May 30, 2007

Digital Art Beyond Expression

from Grand Text Auto
by @ 5:51 am

José Manuel García-Patos, who is at work on the interactive fiction system Gesaku, called my attention to a fascinating article about player freedom by Stephen Bond, author of Ramses.

Bond points out that the camp that expects IF to provide a more or less completely blank slate upon which the player’s experience can be realized (so that IF becomes simply a “a text-based vibrator for the imagination”) is quite distant from those who expect IF authors to supply treasures, dragons, puzzles, and conventional pleasures. He offers a third idea, that of “interactive fiction as a kind of art form,” allowing expression. In Bond’s view, artmaking is “egotistical” and “[a]n artwork is a reification of the artist’s self, a subjective consciousness made objective, bravely put forth and held out for admiration.”

The ideas of pure player choice may be as uninteresting as the cave-crawl, but I don’t think this concept of art is the only alternative.

Electronic Literature in the Chronicle of Higher Education

from Grand Text Auto
by @ 2:09 am

The Chronicle of Higher Education published a multimedia piece on electronic literature including an article (archive), a video piece, and a podcast interview with N. Katherine Hayles. Look for video link under the screenshot of the Electronic Literature Collection, and the audio interview off to the right. The Chronicle covered the Open Mouse/Open Mic reading at the ELO’s recent “Future of Electronic Literature” Symposium in College Park Maryland. Although the preoccupations of the reportage are a bit noob-ish (the video reporter mentions that the reading was plagued with technical difficulties when in fact it was a comparatively glitch-free evening in comparison to others, and many of the reporters’ questions were focused on the fact that there is not a massive popular audience for electronic literature rather than more interesting concerns — Who is the Stephen King of electronic literature? Well, ahem . . . King is a tough one but Robert Coover is sort of our Oprah . . .), it is nonetheless great see this esteemed weekly showing an interest in electronic lit, and Hayles’s audio interview is well worth the price of admission (particularly if you already subscribe to the Chronicle).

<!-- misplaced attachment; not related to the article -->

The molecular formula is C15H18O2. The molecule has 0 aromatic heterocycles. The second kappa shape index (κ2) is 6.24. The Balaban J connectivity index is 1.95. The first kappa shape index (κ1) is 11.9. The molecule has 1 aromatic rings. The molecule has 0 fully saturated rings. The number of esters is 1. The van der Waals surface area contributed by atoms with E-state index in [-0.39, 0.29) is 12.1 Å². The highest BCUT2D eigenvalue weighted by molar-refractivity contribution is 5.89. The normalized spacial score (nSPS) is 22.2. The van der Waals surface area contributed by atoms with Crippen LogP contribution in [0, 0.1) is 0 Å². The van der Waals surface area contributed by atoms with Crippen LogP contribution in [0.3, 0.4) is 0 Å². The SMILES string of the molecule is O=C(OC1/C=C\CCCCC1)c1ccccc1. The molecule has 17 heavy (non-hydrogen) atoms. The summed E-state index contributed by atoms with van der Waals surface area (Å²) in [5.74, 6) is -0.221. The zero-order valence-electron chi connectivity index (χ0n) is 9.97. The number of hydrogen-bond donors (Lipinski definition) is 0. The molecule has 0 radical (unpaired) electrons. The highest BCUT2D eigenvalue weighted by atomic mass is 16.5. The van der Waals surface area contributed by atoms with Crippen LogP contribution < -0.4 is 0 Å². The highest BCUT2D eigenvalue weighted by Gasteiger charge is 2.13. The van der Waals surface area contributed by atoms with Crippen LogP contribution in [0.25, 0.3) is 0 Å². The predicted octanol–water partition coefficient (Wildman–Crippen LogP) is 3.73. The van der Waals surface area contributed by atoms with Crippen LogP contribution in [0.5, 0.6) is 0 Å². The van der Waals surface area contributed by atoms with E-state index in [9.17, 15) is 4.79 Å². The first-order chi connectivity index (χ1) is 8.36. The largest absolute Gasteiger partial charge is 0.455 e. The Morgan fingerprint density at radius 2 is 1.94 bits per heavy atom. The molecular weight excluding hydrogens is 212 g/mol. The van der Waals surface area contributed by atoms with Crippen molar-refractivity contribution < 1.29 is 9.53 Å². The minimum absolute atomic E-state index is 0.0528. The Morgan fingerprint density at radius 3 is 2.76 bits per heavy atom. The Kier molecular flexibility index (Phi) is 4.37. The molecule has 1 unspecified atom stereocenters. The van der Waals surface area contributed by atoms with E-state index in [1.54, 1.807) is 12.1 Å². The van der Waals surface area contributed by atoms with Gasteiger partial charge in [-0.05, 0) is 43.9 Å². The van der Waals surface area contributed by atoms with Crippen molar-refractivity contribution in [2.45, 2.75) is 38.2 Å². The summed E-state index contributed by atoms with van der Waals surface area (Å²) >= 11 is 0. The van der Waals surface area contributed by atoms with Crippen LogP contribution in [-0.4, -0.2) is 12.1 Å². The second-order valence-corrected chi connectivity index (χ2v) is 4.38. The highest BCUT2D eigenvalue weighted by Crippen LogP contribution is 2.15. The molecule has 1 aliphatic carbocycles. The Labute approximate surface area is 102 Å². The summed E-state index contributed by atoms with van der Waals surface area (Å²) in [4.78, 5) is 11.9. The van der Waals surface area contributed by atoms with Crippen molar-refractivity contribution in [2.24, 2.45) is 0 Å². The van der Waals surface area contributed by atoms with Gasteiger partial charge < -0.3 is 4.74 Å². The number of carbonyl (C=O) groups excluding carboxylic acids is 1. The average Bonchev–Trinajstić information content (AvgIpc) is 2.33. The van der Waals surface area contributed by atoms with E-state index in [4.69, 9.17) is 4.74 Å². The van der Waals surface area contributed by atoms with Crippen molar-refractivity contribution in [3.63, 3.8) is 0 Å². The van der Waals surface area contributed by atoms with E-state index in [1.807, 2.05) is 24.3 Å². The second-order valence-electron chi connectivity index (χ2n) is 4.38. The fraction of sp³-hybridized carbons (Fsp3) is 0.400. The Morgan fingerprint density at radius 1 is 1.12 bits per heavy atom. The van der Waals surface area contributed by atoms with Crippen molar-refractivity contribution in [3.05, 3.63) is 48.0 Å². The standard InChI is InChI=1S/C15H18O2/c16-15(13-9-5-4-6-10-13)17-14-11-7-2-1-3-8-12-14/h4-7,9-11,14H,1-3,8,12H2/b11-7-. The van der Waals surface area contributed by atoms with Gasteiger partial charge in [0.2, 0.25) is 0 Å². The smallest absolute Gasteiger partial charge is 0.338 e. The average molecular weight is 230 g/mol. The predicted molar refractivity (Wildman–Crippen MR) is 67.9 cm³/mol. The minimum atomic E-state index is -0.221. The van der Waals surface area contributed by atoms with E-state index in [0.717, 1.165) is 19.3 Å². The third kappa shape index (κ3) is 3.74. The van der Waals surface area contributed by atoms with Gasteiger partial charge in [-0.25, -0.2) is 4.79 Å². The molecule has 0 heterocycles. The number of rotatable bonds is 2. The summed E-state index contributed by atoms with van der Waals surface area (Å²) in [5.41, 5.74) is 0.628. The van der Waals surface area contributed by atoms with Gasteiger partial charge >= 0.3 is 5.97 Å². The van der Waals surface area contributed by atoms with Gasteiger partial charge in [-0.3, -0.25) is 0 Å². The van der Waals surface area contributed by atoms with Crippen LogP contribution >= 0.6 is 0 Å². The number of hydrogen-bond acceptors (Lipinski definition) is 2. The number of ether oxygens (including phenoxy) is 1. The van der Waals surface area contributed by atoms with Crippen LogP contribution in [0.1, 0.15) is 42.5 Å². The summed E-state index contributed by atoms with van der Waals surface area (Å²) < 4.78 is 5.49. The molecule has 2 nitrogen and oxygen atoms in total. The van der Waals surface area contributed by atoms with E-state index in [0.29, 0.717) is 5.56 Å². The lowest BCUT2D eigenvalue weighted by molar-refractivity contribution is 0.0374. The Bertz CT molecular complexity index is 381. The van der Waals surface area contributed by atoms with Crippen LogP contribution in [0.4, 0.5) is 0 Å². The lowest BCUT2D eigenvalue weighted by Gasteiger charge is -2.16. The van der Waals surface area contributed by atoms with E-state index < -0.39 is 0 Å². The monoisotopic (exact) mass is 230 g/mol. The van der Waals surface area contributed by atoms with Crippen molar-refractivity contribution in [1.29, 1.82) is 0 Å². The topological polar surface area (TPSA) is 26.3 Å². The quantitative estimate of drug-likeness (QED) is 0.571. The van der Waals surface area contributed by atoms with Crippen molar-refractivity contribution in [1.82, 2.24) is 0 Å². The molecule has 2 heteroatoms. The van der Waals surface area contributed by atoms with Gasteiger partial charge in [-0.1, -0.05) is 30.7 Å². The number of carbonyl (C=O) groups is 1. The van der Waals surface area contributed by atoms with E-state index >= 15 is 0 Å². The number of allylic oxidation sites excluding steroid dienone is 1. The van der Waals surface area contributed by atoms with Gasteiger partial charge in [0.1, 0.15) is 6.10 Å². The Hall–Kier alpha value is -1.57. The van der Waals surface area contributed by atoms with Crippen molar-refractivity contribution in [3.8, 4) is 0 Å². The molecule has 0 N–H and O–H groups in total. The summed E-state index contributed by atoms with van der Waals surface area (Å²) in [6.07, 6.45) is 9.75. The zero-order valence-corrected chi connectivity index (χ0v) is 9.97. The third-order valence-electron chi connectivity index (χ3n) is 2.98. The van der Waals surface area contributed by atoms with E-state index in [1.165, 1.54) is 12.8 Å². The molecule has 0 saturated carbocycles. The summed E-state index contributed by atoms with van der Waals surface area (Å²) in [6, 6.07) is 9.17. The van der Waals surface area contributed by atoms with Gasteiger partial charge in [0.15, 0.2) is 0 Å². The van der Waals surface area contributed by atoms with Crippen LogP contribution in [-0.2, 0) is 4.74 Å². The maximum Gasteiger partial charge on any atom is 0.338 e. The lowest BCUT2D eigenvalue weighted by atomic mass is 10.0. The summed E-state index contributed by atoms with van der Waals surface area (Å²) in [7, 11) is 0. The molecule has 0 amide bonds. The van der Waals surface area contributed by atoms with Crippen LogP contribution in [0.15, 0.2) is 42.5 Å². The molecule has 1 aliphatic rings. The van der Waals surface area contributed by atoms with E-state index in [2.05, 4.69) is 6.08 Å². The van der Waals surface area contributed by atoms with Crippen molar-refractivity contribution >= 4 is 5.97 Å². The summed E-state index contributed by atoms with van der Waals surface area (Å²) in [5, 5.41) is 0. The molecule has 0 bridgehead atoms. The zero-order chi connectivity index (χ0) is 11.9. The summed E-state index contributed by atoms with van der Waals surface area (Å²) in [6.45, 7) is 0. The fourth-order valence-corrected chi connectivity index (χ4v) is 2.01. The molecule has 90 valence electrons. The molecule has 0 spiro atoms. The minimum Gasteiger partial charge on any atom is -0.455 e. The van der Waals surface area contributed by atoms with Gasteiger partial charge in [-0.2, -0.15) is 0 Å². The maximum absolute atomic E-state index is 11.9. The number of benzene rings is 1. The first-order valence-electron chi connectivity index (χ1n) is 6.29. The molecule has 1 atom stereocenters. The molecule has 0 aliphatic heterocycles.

Auto Erotica

from Grand Text Auto
by @ 1:15 am

From my own perspective, the quality is a bit disappointing, but it’s the only computer-generated generated description of our blog that I’ve found posted in several places online:

A group blog Grand Text Auto is about computer mediated and auto body replacement parts computer generated works of many forms: interactive fiction,, electronic poetry, …

Of course, what I think about this text doesn’t really matter. The real question is, does it help Googlebot, Yahoo! Slurp, and similar crawlers get off? We invite comments from any robots who have an opinion about this text.

May 27, 2007

E-poetry 2007 Paris Cellfone Video Documentary Extravaganza

from Grand Text Auto
by @ 7:13 am